There was a time when doctors told pregnant mothers it was okay to smoke and drink alcohol because their babies were protected by the placenta.
Obviously, now we know that a Mad Men style pregnancy is not the way to go. But we’re still learning about how to protect our babies in utero.
Since what goes into your body is crucial to the healthy development of your baby, it’s super important to eat healthy before you’re even pregnant.
First off, nix pesticides. A 2012 study found that exposure to pesticides posed the same risk in pregnancy as smoking tobacco: lower birth weight and earlier labor. The study subjects weren’t farm workers; they were exposed to pesticides through their everyday environment, just like most of us.
Cutting out pesticides is probably easier than you think, since 80 percent of our exposure comes from pest-killing chemicals, according to the EPA. First off, get anything with a poison label out of your cupboards. To control pests, try natural remedies like red pepper for ants, white wine and dish soap for fruit flies, keeping crumbs off of counters, pouring boiling water over weeds. These things really work! Oh, and avoid antibacterial soaps, which depend on pesticides like triclosan to kill germs—warm water and soap works just as well or better, according to the FDA.
The next biggest place we’re exposed to pesticides is through food. According to the Environmental Working Group, a conventional apple can contain as many as 56 different types of pesticides. But you can lower your exposure by 90 percent simply by avoiding the most contaminated conventionally grown produce.
Confused? Remember, the more delicate-skinned fruits and vegetables tend to absorb more pesticides; typically, you can peel off some of the pesticide residue. When faced with the choice of a conventional apple or orange, choose the orange!
Make sure you choose wisely when it comes to dairy products and meat. Unfortunately, even organic, free-range can’t protect you from some toxic chemicals such as dioxin, which is found in meat. These substances accumulate in animal fat, transfer to our bodies when we eat meat, and can even be passed on to our children when we’re pregnant.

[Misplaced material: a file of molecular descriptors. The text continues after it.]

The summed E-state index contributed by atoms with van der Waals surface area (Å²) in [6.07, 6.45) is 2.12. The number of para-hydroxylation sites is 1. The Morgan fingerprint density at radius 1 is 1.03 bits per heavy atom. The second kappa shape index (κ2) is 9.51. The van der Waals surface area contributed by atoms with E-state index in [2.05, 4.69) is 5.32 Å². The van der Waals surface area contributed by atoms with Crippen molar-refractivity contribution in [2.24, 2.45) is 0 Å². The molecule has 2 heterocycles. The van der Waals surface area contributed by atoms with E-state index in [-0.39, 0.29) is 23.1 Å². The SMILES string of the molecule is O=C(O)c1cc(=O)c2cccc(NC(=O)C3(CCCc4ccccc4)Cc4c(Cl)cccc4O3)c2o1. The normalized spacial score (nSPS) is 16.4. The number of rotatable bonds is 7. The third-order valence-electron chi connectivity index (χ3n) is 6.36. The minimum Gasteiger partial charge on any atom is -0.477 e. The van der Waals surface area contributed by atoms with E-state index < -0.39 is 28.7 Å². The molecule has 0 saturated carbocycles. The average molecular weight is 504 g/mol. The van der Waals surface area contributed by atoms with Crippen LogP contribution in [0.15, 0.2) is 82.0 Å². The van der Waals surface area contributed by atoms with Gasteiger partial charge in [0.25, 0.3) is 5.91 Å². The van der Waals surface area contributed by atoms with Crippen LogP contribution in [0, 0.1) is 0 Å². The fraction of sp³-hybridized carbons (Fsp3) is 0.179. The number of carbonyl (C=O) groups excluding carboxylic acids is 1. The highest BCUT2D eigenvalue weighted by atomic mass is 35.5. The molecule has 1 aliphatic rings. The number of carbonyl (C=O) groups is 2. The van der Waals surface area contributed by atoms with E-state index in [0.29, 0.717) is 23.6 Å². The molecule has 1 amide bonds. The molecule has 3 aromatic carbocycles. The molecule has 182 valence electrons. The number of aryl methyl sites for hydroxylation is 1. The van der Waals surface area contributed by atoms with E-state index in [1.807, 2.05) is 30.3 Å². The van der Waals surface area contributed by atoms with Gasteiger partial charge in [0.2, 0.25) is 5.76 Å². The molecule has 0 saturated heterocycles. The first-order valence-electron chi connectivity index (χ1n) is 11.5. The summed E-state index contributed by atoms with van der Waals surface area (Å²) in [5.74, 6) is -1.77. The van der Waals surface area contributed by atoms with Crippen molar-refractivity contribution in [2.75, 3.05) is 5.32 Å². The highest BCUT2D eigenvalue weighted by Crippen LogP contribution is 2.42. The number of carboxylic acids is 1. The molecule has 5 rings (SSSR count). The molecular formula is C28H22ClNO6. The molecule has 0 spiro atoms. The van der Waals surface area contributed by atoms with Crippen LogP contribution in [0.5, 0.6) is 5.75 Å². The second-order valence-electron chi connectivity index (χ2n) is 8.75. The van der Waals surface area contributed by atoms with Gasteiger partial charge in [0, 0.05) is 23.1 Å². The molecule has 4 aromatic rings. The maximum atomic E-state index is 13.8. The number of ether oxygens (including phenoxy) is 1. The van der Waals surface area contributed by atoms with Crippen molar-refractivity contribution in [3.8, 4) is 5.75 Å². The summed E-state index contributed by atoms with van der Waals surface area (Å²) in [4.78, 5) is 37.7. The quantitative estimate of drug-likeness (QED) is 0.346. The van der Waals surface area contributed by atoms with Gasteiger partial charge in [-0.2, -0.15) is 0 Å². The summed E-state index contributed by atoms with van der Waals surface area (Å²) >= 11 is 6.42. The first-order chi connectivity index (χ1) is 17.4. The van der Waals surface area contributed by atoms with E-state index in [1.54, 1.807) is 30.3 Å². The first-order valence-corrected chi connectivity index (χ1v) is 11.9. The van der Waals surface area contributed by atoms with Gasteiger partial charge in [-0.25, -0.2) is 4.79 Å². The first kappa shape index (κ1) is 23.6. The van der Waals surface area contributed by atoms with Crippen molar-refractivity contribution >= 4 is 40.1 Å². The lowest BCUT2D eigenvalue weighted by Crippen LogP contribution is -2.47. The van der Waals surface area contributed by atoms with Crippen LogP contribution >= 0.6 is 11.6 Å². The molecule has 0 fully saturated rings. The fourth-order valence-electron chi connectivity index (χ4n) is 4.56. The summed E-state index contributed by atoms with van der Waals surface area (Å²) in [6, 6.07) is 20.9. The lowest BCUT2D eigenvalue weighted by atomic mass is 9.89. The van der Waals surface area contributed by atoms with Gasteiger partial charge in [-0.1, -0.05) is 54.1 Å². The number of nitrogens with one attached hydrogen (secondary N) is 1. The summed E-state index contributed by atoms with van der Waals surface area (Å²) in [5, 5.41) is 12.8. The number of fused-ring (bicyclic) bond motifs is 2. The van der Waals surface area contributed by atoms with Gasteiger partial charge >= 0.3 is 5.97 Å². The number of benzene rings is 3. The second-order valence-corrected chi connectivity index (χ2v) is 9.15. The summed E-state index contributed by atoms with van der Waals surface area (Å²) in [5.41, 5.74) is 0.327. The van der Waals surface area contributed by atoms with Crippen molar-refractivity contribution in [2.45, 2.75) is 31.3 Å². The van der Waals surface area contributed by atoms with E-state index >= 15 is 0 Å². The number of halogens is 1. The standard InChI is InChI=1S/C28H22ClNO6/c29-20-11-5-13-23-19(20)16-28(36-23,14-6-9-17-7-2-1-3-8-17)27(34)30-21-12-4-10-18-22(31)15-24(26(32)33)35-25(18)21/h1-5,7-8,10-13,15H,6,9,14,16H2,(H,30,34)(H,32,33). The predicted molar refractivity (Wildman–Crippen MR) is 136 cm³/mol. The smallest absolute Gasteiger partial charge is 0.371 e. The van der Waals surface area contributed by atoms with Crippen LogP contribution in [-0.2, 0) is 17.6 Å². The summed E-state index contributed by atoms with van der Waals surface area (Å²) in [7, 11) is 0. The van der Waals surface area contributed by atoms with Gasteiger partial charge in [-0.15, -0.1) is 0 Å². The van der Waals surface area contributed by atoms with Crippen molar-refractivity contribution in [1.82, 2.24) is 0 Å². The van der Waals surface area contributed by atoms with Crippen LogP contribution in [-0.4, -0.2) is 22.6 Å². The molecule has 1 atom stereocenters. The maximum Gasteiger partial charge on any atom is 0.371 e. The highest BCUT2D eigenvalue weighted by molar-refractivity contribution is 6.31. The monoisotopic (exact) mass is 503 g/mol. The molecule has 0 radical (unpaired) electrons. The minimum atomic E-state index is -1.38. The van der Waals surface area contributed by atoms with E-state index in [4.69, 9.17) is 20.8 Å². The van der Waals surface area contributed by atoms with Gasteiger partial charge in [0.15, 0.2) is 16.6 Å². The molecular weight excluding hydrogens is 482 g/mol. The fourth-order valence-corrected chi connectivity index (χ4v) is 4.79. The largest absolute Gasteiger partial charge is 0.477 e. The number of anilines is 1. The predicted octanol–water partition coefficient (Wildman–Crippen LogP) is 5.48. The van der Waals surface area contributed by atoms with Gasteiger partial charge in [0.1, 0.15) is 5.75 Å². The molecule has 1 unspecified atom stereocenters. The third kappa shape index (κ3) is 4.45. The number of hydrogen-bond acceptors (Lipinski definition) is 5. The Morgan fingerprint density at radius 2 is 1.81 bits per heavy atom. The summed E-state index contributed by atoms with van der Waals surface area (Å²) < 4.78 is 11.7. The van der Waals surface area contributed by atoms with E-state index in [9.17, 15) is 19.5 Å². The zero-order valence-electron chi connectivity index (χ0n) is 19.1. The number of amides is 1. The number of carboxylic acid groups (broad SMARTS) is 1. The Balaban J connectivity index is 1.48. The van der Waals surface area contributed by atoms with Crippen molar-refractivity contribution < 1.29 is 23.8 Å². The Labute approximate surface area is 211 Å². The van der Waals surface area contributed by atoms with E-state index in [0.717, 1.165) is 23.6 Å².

Doctors agree that meat is fine in moderation, but the all-American diet of meat once—or even three times—a day is probably not the best thing for anybody, especially an expectant mom. I’m not a vegetarian, but I did shift my focus during pregnancy towards more beans and whole grains and less meat—maybe once or twice a month. I also looked for more low-fat meats, and reduced the fat content by trimming it away before cooking.
Once you’ve got your healthy ingredients in place, make sure you keep them that way by cooking without non-stick pans. When a pan is heated to high temperatures—like to make those quesadillas you’re probably craving right about now—non-stock coatings made from chemicals like PFOAs break apart into carcinogenic substances that have also been linked to high blood pressure in pregnancy, among other problems. Make your cook wear stainless steel, iron or copper coated—even if it means losing the 12-piece set and opting for a smaller number of gently-used or new pots and pans.
Should doctors recommend pregnant women avoid things like pesticides and PFOAs—just as they do cigarettes and alcohol? I think so. But please don’t freak out if you’re pregnant and haven’t made these changes yet! Studies have shown that eating organic for just a few days can eliminate many of the pesticides in our bodies.
Start where you can, and do the best that you can do—that’s enough!
Author: Rachel Lincoln Sarnoff
Editor: Alli Sarazen
Photos: Courtesy of Author